My Kids and Don Giovanni

You never know what careers kids will choose. As the result of a musical upbringing, two of our kids are involved with the Glenn Gould School production of the opera Don Giovanni.

One of the fundamental decisions my wife and I made early on was that our three children would have a musical education. The kids took piano lessons and were in choirs as soon as they were old enough to be involved.

Then, when we moved to Ottawa from Guelph in 1999, we entered the world of musical theater as a family. Often I was onstage with them while my wife was busy sewing costumes. Our family involvement was noticed and described, in writing, as an example of volunteering. The story for the Government of Canada Workplace Charitable Campaign (GCWCC) in 2006 was called “A Family that Plays Together, Stays Together.”

During a production of Seussical the Musical with Suzart Productions, Keenan was the Cat in the Hat, I played several characters and Alaina was assistant stage manager. My wife made scores of excellent costumes.

Alaina and me backstage during Suzart’s Seussical The Musical (2006)

From community musical theater, we migrated to performing with Opera Lyra Ottawa on the National Arts Center Southam stage for three seasons.

My youngest son and daughter meanwhile continued their music education. Alaina completed a Bachelor of Music in Vocal Performance at the University of Ottawa while Keenan completed the Musical Theater Performance program at Sheridan College.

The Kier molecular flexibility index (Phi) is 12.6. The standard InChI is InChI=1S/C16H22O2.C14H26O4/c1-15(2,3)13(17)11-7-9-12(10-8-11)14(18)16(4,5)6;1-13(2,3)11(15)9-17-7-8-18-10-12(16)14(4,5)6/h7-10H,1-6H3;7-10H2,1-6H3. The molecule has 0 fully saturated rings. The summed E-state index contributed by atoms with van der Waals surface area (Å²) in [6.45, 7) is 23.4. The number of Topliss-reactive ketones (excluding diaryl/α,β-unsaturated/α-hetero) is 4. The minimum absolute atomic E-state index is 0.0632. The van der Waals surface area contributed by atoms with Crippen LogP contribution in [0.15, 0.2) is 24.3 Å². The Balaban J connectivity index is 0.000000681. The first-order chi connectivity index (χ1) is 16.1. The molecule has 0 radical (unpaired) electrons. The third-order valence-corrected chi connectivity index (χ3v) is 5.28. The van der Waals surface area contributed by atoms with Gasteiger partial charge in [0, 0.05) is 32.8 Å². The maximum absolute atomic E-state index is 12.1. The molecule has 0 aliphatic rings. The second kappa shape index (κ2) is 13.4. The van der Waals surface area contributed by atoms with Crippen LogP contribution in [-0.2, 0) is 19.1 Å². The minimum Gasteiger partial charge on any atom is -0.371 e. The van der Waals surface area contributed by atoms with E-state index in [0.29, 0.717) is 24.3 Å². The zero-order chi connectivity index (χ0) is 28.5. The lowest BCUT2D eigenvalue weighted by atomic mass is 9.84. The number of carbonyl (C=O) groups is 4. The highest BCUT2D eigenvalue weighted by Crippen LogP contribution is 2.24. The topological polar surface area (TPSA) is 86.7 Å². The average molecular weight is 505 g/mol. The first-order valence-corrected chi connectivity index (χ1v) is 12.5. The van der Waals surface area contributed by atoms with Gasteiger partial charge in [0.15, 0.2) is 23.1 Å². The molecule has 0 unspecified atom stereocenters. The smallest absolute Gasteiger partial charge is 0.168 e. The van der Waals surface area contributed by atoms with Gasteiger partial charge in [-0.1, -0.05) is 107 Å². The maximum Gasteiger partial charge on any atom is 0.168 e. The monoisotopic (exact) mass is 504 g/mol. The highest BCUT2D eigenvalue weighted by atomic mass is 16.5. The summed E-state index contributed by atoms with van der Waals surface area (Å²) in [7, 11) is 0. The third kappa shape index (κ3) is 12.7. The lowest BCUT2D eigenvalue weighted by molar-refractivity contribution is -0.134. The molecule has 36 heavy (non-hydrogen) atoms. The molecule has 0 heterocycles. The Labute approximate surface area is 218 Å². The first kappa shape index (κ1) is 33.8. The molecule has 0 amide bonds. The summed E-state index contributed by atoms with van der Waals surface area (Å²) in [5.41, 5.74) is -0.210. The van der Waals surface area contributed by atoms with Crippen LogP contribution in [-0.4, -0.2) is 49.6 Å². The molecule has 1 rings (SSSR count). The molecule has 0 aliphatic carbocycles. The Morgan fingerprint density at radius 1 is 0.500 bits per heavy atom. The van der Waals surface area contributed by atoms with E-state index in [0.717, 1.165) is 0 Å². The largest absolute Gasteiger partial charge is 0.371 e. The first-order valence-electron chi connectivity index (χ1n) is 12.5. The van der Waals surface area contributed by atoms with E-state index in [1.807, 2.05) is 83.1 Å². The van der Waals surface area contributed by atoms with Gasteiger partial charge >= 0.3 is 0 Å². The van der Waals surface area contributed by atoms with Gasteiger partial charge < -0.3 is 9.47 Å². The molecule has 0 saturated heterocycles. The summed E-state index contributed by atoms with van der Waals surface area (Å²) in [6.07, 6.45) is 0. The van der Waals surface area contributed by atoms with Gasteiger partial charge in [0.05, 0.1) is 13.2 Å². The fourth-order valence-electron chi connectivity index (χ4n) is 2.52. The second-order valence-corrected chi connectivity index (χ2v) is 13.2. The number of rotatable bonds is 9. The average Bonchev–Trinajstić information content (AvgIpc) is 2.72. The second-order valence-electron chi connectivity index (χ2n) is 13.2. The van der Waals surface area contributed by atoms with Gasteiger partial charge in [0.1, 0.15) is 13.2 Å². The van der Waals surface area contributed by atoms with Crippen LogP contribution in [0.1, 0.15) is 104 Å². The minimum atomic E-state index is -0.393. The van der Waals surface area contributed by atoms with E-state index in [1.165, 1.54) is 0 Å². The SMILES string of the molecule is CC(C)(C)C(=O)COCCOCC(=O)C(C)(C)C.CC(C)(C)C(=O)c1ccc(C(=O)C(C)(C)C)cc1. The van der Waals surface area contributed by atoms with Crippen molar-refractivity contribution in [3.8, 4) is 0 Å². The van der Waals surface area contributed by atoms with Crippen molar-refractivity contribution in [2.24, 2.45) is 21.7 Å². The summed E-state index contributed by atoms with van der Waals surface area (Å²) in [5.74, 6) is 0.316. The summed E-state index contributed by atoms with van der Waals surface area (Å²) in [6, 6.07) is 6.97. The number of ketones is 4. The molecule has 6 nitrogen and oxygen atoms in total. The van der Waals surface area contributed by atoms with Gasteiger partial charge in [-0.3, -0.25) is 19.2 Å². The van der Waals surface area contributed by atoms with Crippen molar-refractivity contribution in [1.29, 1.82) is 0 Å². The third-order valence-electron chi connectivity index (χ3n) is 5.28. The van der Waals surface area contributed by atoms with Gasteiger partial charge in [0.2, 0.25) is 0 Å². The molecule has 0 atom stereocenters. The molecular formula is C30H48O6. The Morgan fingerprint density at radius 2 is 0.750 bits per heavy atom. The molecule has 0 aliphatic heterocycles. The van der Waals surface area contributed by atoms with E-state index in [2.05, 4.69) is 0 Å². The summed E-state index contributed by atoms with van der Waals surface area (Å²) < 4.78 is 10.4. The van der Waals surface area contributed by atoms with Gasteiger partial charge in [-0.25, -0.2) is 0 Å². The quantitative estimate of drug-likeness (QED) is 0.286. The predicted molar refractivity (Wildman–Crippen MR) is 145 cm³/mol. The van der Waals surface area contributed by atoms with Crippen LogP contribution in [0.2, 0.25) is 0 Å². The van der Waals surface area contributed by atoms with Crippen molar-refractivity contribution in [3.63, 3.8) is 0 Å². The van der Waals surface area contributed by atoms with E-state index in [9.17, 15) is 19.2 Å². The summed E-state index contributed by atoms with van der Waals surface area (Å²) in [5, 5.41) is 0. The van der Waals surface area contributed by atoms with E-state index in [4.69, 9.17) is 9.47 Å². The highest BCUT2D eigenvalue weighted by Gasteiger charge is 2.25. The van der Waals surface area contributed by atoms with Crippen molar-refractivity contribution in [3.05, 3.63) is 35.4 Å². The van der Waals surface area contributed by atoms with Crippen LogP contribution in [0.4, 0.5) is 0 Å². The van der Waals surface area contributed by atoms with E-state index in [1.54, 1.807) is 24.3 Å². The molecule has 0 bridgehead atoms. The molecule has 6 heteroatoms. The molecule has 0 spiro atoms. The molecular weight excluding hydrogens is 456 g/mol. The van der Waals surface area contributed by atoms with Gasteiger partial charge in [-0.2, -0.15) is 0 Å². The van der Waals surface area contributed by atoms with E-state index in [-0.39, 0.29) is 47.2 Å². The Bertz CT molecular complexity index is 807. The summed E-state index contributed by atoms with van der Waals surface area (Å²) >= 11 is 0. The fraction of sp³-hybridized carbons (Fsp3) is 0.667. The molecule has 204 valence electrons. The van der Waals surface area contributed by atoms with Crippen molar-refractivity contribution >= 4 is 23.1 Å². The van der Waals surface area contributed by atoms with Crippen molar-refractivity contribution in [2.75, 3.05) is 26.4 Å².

Fast forward seven years to 2013. Toronto’s Glenn Gould School Opera is presenting Don Giovanni and our kids are once again teaming up. Alaina has taken a dual leadership role as producer and assistant director and Keenan is in the tenor chorus.

From an early age, the two have followed their passion for music. Alaina was bitten with the opera bug when she was 13 and in the children’s chorus for Opera Hamilton’s Tosca. It seems Keenan has been in musicals all his life, beginning with Hello Dolly at the age of seven.

I am very proud of them as they pursue their passion, especially because it’s one we share as a family. Perhaps the title of the 2006 GCWCC article was prophetic, since we are all still together enjoying music.


Keenan (left) in Toronto Operetta Theatre’s production of Merry Widow (2012)

 

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